Nearly eight years into his first WWWF title Reign, Sammartino wanted out. He explained: “I was hurting so bad. I would never take an aspirin. I told Vince McMahon, Sr. I didn’t believe I was doing the fans justice because I was hurting and I was not as good as I had been. I felt it was time to get someone fresher and younger to take over the role as champion. Even though I still gave it my all, I didn’t feel it was good enough. I didn’t feel the fans were getting what they had paid for.”


On January 8, 1971, Sammartino lost his title to “The Russian Bear” Ivan Koloff (Oreal Perras). In truth, “The Russian Bear” was a Canadian.


Bruno Regains Title


Sammartino had no intention of regaining the title. However, Vince McMahon Sr. asked him to become champion again. McMahon promised Sammartino that this title reign would only last a year. At age 38, Sammartino regained the title. On December 10, 1973 at Madison Square Garden, he defeated Stan “The Man” Stasiak (George Stipich).


A year went by, then a second one, and Sammartino was getting frustrated. His body had taken a terrible toll.


In April 1976 in Madison Square Garden, Stan Hansen (John Stanley Hansen) broke Sammartino’s neck. “He dropped me on my head,” said Sammartino.


While Sammartino was recuperating in the hospital, Vince McMahon Sr. frequently phoned him because he wanted Sammartino to have a return grudge match.


According to Sammartino, McMahon needed to come up with a lot of money to help pay for the fight between Muhammad Ali and the Japanese wrestler, Antonio Anoki in Japan. Wrestling and boxing fans on the East Coast of the U.S. had the opportunity to see this match on closed circuit TV, but not too many people were buying tickets. (Before Pay per View, fans could see live big events on closed circuit TV at local arenas and venues.)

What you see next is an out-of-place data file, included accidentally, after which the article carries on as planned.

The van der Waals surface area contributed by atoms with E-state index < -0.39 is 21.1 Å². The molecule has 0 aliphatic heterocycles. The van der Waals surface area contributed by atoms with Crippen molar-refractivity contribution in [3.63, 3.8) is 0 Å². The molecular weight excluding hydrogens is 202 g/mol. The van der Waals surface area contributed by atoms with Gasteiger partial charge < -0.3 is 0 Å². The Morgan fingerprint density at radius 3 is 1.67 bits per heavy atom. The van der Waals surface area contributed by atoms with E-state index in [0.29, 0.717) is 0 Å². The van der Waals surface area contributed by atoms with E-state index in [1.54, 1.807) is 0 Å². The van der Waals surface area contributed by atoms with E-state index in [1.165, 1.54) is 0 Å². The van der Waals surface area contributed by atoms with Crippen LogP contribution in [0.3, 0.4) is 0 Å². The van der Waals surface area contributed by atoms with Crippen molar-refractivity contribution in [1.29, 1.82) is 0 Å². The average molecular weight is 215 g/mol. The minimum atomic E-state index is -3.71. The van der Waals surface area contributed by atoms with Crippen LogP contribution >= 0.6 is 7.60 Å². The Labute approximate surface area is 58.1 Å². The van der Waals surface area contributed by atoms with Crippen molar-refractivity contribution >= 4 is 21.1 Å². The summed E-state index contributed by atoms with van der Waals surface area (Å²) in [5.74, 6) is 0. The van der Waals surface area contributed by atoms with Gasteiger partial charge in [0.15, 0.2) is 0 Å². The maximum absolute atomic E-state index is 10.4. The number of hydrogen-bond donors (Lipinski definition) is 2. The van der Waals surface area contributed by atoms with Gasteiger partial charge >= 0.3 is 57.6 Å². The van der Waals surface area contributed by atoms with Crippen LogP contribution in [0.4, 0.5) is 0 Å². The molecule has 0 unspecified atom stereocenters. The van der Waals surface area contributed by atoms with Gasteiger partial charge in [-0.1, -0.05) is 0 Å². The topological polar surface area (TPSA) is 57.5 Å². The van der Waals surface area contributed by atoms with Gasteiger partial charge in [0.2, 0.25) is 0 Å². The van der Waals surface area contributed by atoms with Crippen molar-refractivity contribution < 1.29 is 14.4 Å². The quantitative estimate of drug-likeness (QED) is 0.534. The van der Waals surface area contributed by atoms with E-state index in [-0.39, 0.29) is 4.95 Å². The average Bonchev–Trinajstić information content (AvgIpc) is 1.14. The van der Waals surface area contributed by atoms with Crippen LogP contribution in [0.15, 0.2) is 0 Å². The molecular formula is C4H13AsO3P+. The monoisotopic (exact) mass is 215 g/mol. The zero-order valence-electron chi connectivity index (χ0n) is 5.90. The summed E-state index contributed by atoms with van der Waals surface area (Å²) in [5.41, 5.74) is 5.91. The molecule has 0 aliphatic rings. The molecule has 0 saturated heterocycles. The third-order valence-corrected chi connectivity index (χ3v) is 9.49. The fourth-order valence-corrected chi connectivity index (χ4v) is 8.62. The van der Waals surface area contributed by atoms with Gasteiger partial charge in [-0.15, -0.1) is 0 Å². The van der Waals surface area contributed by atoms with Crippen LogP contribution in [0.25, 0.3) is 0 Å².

McMahon wanted to add the Sammartino/Hansen grudge match to the closed circuit TV event. He also added another wrestler/boxer match to increase ticket sales: Andre the Giant (Andre Rene Roussimoff) against Chuck Wepner. These two matches took place at Shea Stadium, and were filmed for inclusion in the Ali/Anoki closed circuit TV event.


“Vince feared that if he didn’t book a return match with Stan Hansen and me, the company (WWWF) could go bankrupt,” said Sammartino. “I explained to him, ‘how could I accept the match! I have a broken neck!’ He kept saying, ‘we could pull it off. We could pull it off.’ Sammartino reluctantly agreed to the match. “I had my doctor at ringside. I took no chances, as soon as Stan Hansen approached the ring, I blindsided him. He was bloody and he took off. The fans were happy to see me get my revenge.”


The fans were ecstatic, but Sammartino’s family was irate. Sammartino said: “My family was upset that I had the return match because I had come within a millimeter of being paralyzed from the neck down. The doctor said I wasn’t healed enough to have the match. My family begged me, ‘you can’t do it, you can’t take the chance.’ I felt obligated to the company. If I didn’t have the match, if the losses were great, it could have put the company under, so I felt it was my duty to do whatever I could not to let that happen.”


After that match, Sammartino refused to continue his reign as champion. On April 30, 1977 in Baltimore, Maryland, Sammartino lost the WWWF title to Superstar Billy Graham (Wayne Coleman).


Change Isn’t Always Good


In the early ’80s, Vince McMahon, Sr. died and his son Vince McMahon, Jr. became the new owner of the league. McMahon asked Sammartino to be a TV commentator.


“I agreed to do it because he promised to give my son (David Sammartino) some breaks. David was just starting out as a wrestler.”


However, Bruno disliked how the wrestling industry changed. “I saw a different world than the one that I knew. It seemed like everyone was using steroids. Yes, in my day, there were some wrestlers using steroids, but the number of people taking them in my day was very low. Now I saw that drugs were rampant and I was bothered by it. I didn’t like the turn wrestling was taking, but I put up with it longer than I wanted to. I worried that if I quit, would David (Sammartino) still get opportunities? Finally, it got to the point I wanted nothing more to do with that organization or Vince McMahon, Jr.”


And Now


Today Bruno Sammartino still keeps fit by power walking and weight lifting. “I just do it to stay in shape,” he said.


For more info about Sammartino, you can buy his book:  Bruno Sammartino: An Autobiography of Wrestling’s Living Legend with Bob Michelucci and Paul McCollough (2008).